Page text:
WASHINGTON (AP/CBS13) — The U.S. has given the final go-ahead to the nation’s first COVID-19 vaccine, launching emergency vaccinations in a bid to end the pandemic.

After Friday’s decision by the Food and Drug Administration, shots will begin in a few days.  The FDA called the vaccine from Pfizer and its German partner BioNTech safe and strongly protective.

But initial doses are scarce and rationed, with health workers and nursing home residents first in line. Enough for the general population isn’t expected until spring, and experts urge people to mask up and keep their distance during a long, grim winter.

READ ALSO: ‘Something To Look Forward To’: Health Officials Remain Positive As COVID-19 Vaccine Scheduled To Arrive At UC Davis Health

California officials say after health care workers and long-term care residents get the vaccine, essential workers will be next in line. According to Gov. Gavin Newsom, California is set to receive more than 300,000 doses of Pfizer’s vaccine in December. Newsom says the Moderna vaccine will follow.

In October, Newsom is promised a “treasure trove” of California health experts will independently review any vaccine that is approved federally.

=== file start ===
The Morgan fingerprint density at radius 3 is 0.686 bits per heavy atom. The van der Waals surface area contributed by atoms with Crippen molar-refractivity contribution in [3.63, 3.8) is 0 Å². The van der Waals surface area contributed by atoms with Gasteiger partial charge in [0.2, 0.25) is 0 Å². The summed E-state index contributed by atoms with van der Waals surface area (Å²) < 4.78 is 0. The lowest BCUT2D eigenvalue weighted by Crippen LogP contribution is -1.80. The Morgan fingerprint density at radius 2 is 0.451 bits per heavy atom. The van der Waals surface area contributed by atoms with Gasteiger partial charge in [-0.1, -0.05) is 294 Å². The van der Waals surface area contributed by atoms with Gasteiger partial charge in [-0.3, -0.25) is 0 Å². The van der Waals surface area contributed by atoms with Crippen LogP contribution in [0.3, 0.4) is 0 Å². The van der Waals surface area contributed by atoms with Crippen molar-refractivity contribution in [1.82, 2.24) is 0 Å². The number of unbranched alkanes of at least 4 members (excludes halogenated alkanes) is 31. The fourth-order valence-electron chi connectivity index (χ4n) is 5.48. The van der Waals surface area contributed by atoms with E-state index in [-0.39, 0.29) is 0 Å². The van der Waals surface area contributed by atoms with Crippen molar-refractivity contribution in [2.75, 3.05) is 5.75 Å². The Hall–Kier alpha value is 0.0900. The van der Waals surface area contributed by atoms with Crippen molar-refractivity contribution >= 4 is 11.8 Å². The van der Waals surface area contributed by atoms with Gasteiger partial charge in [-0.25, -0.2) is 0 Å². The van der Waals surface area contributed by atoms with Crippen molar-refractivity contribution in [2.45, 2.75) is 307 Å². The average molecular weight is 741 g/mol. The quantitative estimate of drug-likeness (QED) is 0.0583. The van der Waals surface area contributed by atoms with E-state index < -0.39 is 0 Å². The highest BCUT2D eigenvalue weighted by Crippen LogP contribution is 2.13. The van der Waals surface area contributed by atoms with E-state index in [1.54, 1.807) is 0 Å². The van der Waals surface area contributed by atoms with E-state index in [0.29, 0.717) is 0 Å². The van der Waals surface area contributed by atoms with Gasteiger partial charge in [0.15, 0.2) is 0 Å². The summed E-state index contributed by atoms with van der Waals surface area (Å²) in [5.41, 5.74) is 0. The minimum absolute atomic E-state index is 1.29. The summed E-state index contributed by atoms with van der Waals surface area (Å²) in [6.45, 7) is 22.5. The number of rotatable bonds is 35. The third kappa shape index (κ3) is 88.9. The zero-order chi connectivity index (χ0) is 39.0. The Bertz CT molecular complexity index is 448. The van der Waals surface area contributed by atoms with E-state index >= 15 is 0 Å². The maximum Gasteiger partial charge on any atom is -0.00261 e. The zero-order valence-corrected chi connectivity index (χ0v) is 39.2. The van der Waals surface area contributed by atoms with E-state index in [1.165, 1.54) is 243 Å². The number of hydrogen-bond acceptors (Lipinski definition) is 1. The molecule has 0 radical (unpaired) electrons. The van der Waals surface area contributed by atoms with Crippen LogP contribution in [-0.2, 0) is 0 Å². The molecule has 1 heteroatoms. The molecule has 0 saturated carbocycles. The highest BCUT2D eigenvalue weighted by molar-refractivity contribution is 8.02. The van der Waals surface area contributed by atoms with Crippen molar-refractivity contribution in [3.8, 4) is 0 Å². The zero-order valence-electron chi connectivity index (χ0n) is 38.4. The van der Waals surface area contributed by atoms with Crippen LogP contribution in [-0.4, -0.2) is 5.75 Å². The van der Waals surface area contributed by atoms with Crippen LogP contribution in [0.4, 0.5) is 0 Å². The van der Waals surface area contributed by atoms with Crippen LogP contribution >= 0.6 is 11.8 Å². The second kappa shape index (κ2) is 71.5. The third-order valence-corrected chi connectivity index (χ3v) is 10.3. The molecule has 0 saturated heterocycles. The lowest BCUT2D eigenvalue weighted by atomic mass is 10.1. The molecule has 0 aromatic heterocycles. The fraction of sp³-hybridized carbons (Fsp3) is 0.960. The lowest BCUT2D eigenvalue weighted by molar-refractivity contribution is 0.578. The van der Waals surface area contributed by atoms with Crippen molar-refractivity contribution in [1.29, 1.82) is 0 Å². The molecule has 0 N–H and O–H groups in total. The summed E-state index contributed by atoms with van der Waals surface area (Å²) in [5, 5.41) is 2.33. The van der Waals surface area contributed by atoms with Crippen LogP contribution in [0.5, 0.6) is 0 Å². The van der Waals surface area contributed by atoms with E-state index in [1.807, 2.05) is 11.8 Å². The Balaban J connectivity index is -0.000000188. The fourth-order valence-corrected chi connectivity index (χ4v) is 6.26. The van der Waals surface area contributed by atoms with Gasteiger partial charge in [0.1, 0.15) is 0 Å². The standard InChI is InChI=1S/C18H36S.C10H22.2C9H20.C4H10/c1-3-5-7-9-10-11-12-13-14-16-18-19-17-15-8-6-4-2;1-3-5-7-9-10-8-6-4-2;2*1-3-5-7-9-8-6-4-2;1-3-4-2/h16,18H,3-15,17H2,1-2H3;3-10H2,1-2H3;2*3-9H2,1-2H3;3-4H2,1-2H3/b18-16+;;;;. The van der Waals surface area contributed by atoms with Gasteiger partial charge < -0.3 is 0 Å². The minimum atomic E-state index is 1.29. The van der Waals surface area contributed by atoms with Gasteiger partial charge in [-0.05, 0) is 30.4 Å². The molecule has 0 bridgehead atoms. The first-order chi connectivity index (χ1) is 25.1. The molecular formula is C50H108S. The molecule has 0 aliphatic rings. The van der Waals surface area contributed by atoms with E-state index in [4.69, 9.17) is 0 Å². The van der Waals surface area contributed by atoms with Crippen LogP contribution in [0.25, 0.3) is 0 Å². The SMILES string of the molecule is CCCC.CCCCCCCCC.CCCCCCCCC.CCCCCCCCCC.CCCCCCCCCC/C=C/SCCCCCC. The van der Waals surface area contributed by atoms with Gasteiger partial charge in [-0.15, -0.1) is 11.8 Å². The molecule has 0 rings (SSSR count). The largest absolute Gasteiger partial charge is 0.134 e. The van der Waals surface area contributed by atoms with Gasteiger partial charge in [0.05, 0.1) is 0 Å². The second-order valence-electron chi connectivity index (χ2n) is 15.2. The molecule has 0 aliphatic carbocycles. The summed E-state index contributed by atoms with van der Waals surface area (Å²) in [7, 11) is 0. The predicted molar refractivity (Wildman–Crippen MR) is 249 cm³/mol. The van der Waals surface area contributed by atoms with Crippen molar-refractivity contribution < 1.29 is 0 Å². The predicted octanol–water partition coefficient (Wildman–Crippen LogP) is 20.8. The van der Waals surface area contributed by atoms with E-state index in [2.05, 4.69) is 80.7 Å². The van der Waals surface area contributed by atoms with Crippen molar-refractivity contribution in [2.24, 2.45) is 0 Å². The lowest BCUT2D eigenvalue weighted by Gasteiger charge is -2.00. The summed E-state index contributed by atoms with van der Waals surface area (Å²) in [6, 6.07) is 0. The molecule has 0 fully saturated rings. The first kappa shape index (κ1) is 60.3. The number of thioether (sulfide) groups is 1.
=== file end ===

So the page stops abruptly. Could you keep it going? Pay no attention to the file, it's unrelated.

“A question I often get is: Are you going to take someone’s word for it as it relates to vaccines? Of course, we don’t take anyone’s word for it,” Newsom said in an October press conference.

READ MORE: Gov. Newsom Lays Out Timeline For COVID-19 Vaccine In California

California has had nearly 1.4 million confirmed cases since the pandemic began, with 20,622 virus-related deaths.

This is a developing story. Check back for updates. 


By Arlene Huff

Arlene Huff is the founding member of Golden State Online. Before that She was a general assignment reporter. A native Californian, she graduated from the University of California with a degree in medical anthropology and global health. She currently lives in Los Angeles.

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